Primary Literature

  1. Confession to the Empress: Candal, M. 1959. La Confesión de fe antipalamítica de Gregorio Acíndyno. Orientalia Christiana Periodica 25: 215–264.Google Scholar
  2. Discourse to monk Ierotheos: Pitsakes, K. 1972. Γρηγορίου Ἀκινδύνου ἀνέκδοτη πραγματεία περὶ (Κωνσταντίνου;) Ἀρμενοπούλου. Epeteris Kentrou Historias Hellenikou Dikaiou 19: 188–206.Google Scholar
  3. Discourse to Patriarch John [Kalekas]… on how the Controversy between Palamas and Barlaam started: Nadal Cañellas, J. 2002. Discurso ante Juan Kalekas. In La théologie byzantine et sa tradition, vol. 2, ed. C.G. Conticello and V. Conticello, 257–314. Turnhout, Brepols.Google Scholar
  4. Gregory Palamas, Antirrhetics I-VII Against Akindynos: Kontogiannis, L., and B. Fanourgakes. 1970. Γρηγορίου τοῦ Παλαμᾶ Συγγράμματα, vol. 3: Ἀντιρρητικοὶ πρὸς Ἀκίνδυνον. Thessaloniki. Italian translation: Perrella, E., ed. 2005. Gregorio Palamas, Dal sovraessenziale all’essenza, xx–xcvii, 3–881. Milano, Bompiani.Google Scholar
  5. Gregory Palamas, Epistles I-III to Akindynos: Chrestou, P., and J. Meyendorff. 1962. Γρηγορίου τοῦ Παλαμᾶ Συγγράμματα, vol. 1, 176–187, 196–224, 296–312. Thessaloniki. Italian translation: Perrella, E., ed. 2006. Gregorio Palamas, Che cos’è l’Ortodossia, 386–431, 574–605. Milano, Bompiani.Google Scholar
  6. Letters: Constantinides: Hero, A. 1983. Letters of Gregory Akindynos, Corpus Fontium Historiae Byzantinae 21. Washington, DC, Dumbarton Oaks.Google Scholar
  7. Refutation of Palamas’ Confession: Candal, M. 1963. Escrito de Pálamas desconocido: su ‘Consfesión de fe’ refutada por Akíndino. Orientalia Christiana Periodica 29: 360–406.Google Scholar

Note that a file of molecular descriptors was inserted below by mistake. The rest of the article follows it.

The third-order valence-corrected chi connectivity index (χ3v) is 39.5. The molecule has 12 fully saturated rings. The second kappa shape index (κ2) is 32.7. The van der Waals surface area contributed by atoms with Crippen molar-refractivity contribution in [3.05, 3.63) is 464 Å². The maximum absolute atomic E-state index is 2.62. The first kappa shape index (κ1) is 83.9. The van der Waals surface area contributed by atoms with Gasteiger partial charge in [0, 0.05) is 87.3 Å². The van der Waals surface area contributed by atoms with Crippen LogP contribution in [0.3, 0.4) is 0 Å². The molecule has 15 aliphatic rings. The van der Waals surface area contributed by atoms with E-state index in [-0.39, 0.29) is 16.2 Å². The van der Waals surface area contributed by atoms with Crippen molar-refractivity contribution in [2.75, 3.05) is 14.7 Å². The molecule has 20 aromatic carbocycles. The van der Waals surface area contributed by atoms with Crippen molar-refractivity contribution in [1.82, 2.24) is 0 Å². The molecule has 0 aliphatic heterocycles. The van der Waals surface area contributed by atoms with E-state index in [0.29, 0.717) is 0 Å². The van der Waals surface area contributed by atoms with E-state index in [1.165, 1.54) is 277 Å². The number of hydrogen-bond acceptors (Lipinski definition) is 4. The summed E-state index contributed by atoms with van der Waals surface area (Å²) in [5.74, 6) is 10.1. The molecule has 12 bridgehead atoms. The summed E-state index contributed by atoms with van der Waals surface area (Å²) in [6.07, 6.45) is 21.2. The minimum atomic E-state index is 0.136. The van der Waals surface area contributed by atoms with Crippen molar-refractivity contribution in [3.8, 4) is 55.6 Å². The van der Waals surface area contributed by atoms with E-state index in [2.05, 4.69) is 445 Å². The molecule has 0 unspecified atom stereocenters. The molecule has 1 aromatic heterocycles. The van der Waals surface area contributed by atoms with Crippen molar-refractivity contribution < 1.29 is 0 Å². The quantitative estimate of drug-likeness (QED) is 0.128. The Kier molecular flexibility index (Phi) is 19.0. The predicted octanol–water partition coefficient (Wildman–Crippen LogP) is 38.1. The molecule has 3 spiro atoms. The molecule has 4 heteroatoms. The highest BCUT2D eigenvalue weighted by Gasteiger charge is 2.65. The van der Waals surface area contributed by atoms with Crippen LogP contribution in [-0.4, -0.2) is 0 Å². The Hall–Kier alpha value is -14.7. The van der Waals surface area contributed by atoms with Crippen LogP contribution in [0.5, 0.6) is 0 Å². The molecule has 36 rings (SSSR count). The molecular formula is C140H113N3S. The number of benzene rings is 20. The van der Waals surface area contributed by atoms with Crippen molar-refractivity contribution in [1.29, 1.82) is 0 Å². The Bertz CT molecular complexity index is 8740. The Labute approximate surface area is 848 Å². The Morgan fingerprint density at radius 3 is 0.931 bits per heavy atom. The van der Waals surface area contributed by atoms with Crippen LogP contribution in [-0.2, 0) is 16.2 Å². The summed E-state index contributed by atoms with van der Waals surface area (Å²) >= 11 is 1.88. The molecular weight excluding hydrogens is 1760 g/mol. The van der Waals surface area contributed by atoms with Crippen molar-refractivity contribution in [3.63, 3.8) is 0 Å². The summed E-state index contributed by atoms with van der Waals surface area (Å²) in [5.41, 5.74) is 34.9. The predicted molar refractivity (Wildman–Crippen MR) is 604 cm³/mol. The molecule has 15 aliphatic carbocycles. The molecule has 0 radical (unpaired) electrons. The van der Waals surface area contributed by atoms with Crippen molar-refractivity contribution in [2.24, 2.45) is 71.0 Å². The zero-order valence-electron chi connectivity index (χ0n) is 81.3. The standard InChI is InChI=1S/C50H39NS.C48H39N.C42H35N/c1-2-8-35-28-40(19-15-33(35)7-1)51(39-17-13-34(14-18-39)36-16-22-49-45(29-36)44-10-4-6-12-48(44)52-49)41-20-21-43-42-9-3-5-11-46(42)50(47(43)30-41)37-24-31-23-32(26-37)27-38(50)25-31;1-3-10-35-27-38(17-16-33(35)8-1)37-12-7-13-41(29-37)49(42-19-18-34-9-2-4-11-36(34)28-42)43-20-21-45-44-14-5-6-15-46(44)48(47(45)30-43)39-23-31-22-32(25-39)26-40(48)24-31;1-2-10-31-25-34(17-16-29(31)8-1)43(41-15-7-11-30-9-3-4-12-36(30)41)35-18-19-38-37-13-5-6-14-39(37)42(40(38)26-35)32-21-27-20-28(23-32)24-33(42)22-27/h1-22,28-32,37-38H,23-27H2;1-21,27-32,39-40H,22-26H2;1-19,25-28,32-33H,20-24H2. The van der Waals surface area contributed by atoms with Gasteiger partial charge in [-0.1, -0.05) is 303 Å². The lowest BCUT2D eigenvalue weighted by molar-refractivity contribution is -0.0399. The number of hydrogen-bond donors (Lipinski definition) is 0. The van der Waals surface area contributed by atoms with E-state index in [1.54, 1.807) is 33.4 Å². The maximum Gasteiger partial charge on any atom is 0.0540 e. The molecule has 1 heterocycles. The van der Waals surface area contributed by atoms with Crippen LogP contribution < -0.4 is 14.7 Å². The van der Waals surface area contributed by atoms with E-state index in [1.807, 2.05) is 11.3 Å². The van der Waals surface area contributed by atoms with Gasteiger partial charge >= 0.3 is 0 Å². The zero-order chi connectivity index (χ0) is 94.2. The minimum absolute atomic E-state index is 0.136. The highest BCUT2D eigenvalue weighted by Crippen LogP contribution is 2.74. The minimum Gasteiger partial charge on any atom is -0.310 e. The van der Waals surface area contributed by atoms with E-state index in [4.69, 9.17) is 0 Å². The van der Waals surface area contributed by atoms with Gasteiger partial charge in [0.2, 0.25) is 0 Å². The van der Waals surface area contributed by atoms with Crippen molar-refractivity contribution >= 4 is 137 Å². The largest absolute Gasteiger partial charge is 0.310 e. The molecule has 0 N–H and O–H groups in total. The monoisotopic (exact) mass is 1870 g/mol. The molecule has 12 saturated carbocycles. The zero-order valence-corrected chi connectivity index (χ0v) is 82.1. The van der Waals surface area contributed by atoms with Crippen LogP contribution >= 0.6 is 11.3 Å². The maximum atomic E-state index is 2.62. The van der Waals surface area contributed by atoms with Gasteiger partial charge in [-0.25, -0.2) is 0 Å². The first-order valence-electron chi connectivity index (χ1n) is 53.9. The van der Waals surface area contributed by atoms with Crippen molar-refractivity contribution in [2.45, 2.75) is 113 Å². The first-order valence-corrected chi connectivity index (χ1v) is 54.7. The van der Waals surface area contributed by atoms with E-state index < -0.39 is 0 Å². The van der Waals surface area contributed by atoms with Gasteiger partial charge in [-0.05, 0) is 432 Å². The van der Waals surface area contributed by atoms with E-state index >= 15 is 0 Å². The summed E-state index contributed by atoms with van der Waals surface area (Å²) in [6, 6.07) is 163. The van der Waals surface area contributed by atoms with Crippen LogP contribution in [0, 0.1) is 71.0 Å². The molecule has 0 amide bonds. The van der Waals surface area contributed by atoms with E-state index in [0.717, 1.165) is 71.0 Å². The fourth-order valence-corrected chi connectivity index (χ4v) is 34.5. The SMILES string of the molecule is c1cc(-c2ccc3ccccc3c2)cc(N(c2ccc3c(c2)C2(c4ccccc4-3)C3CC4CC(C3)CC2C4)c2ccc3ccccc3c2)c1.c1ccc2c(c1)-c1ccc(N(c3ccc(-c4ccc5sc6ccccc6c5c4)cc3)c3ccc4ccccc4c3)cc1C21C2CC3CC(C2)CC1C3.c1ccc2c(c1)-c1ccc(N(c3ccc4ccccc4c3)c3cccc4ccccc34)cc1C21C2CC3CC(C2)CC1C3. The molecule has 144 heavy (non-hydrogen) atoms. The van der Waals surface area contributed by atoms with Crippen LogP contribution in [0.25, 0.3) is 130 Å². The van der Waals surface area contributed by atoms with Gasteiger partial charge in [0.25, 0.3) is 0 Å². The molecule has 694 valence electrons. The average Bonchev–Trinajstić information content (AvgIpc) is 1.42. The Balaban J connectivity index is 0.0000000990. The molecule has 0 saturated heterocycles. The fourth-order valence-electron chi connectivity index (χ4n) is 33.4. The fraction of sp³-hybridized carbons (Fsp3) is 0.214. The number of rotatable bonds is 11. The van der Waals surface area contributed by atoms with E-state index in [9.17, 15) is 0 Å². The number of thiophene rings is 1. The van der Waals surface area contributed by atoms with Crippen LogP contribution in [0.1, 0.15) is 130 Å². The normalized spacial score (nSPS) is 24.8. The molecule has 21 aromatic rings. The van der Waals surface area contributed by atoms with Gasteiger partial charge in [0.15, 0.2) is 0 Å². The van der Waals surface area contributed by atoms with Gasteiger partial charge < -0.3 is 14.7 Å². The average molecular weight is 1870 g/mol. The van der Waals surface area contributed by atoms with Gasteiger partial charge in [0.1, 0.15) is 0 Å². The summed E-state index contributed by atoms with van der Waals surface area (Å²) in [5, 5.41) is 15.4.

8. Refutation of Palamas’ Third Epistle to Akindynos: Nadal, J. 1974. La rédaction première de la Troisième lettre de Palamas à Akindynos. Orientalia Christiana Periodica 40: 233–285.Google Scholar
  9. Refutations of the “Dialogue between an Orthodox and a Barlaamite” of Gregory Palamas: Nadal Cañellas, J., ed. 1995. Gregorii Acindyni refutationes duae operis Gregorii Palamae cui titulus Dialogus inter Orthodoxum et Barlaamitam, Corpus Christianorum. Series Graeca 31. Turnhout/Leuven, Brepols. French translation: Nadal Cañellas, J. 2006. La résistance d’Akindynos à Grégoire Palamas: Enquête historique, avec traduction et commentaire de quatre traités édités récemment, Spicilegium Sacrum Lovaniense: Études et documents 50–51, 2 vols. Leuven, Peeters.Google Scholar

Secondary Literature

  1. Boiadjiev, T. 2000. Gregorios Akindynos als Ausleger des Dionysios Pseudo-Areopagita. In Die Dionysius-Rezeption im Mittelalter, Rencontres de philosophie médiévale 9, ed. T. Boiadjiev, G. Kapriev and A. Speer, 105–122. Turhnout, Brepols.Google Scholar
  2. Boiadjiev, T. 2005. Meriston symbolon. Gregorios Acindynos and the debate on tabor light. Synthesis Philosophica 39: 57–71.Google Scholar
  3. Nadal, J. 1974. La critique par Acindynos de l’herméneutique patristique de Palamas. Istina 19: 297–328.Google Scholar
  4. Nadal, J. 1990. Gregorio Akindinos, ¿eslavo o bizantino? Rivista di studi bizantini e neoellenici 27: 259–265.Google Scholar
  5. Nadal, J. 1996. Denys l’Aréopagite dans les Traités de Grégoire Akindynos. In Denys l’Aréopagite et sa postérité en Orient et en Occident, ed. Y. De Andia, 553–562. Paris, BrepolsGoogle Scholar
  6. Nadal Cañellas, J. 2002. Gregorio Akíndinos. In La théologie byzantine et sa tradition, ed. C.G. Conticello and V. Conticello, vol. 2, 189–256. Turnhout, Brepols.Google Scholar
  7. Nadal Cañellas, J. 2007. Le rôle de Grégoire Akindynos dans la controverse hésychaste du XIVeme siècle à Byzance. Ιn Eastern crossroads: Essays on medieval Christian legacy, ed. J.P. Monferrer-Sala, 31–60. Piscataway, Gorgias PressGoogle Scholar
  8. Phanourgakis, B. 1972. Άγνωστα αντιπαλαμικά συγγράμματα του Γρηγορίου Ακινδύνου (Unknown Antipalamite works of Gregory Akindynos). Kleronomia (Thessaloniki) 4Β: 285–302.Google Scholar

Copyright information

© Springer International Publishing Switzerland 2015

Authors and Affiliations

  1. 1.Department of Philosophy, School of Philosophy and EducationAristotle University of ThessalonikiThessalonikiGreece